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Ck83
10-24-2013, 12:43 AM
I inherited about 150' of 12" slate tile from my dad when he lost his house. I'd like to use it on my house, and I think he'd like to see me put it to good use in my first house too. What I want to do is re-tile my foyer (about 80 sqft), and attack the prominent chill coming from my leaded glass front door and 20' ceiling as this is also the area with the staircase. But for the life of me I can't find any good advice on how to deal with the uncommon material used in the construction of my house. It's custom built, and very sturdy. In the crawl space I have 3 solid concrete slabs running lengthwise about 18" wide, upon which are 4x4's and 4x8's (center) holding up 4x8" beams spaced every 4'. And ontop of that is 2x6" tongue and grove. Now I have already torn up the ceramic tile, the 40yr old vinyl, and the 5/8" OSB, and my question is can I just thinset the hardie board to t&g and screw it down? I know what to do after that, I think, but it seems that this house is very solid, and puting down some more osb seems unescessary. And I'd like it to keep my transitions a little more uniform between rooms. That being said, I'm no dummy, and I'm not going to risk screwing up this floor to cut any corners. Any advice?

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tilejoe
10-24-2013, 04:51 AM
You're going to need to install plywood over the t n g first. And being as you are wanting natural stone, a second layer of ply is recommended as well. After the 2 layers, cbu, or Ditra or whatever can go down before the tile.

At the end of the day, this is your home and you can do as you like. These are the recommendations though.

cx
10-24-2013, 07:59 AM
Welcome, Colin. :)

If you'll add a geographic location to your User Profile folks can see in what area of the Left Coast you live, which can be helpful in answering some types of question.

Your structure is quite common in your area and we've had our resident engineer do the calculations on your subfloor with tile in mind. What Joe has recommended is fine for a ceramic tile, presuming your supports are spaced correctly, but your subflooring does not qualify for a natural stone installation. You'll need to add joists midway between the existing to bring the floor up to the requirements for stone tiles.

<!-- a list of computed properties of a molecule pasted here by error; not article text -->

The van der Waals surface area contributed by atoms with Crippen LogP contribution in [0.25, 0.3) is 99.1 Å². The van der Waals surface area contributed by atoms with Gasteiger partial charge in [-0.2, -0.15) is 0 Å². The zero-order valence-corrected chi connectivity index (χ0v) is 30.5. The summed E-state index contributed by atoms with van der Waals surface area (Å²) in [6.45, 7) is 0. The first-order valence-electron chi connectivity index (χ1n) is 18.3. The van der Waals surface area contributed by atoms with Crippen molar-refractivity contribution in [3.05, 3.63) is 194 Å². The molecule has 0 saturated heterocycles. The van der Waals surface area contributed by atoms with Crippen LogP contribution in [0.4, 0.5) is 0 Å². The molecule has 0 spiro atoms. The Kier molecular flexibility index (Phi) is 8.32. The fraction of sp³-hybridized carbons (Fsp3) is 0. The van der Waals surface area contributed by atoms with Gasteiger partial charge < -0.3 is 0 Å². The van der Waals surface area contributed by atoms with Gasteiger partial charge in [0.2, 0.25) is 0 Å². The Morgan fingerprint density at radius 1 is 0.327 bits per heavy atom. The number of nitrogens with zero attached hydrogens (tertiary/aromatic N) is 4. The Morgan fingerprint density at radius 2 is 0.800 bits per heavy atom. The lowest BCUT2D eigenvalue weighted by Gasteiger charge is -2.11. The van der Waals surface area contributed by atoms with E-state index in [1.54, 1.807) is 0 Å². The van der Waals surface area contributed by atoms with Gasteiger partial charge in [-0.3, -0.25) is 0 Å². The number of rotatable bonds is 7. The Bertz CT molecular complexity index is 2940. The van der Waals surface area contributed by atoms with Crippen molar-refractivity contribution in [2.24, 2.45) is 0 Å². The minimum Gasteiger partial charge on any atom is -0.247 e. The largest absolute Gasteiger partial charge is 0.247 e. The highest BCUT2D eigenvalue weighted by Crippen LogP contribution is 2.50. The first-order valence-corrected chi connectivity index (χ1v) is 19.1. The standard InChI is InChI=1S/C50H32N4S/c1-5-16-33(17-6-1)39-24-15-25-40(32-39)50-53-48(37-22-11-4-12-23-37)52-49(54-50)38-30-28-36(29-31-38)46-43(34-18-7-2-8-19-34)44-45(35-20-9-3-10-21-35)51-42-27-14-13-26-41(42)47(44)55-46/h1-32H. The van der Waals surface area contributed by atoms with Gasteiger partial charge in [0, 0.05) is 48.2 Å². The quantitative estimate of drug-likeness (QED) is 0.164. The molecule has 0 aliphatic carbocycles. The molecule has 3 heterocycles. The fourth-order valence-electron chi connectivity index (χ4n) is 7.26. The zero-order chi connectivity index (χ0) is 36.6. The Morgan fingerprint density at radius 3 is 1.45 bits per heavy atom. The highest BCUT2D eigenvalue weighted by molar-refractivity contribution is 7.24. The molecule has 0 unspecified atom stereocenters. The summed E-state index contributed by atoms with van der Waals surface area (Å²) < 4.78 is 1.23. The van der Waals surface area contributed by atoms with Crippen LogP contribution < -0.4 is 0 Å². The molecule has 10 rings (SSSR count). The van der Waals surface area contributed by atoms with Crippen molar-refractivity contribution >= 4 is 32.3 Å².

Or, as Joe further points out, you can tile over what you have after you add the minimum half-inch exterior glue plywood over your board subfloor and a tiling substrate of your choice.

My opinion; worth price charged.

Ck83
10-24-2013, 10:12 AM
Hmm ok well like I said, I will not compromise this build. I only do quality work. But why is it so important that I use two layers of ply? I don't really understand how 1/2" ply is going to help shore up a floor made of 2x6 t&g... please forgive my ignorance, but like I said before. Ive spent several days looking for an informational flooring source, but being here and asking stupid questions is by far the best I have found.

Oh and by the way, the vertical supports are spaced every 6' down the joists if that makes any difference. I won't be adding any extra floor joists. For a house that doesn't shake, rattle, or event slope slightly at all anywhere, the juice is not worth the squeeze on that one. I can only imagine cutting a hole in the foundation to feed in more joists, and the nightmare involved with tearing around all the duct work, wiring, and plumbing. No thankyou! Like I said this floor is the most solid floor I've ever walked on. If not for the slight hollow sound beneath your footsteps you could mistaken it for a slab house.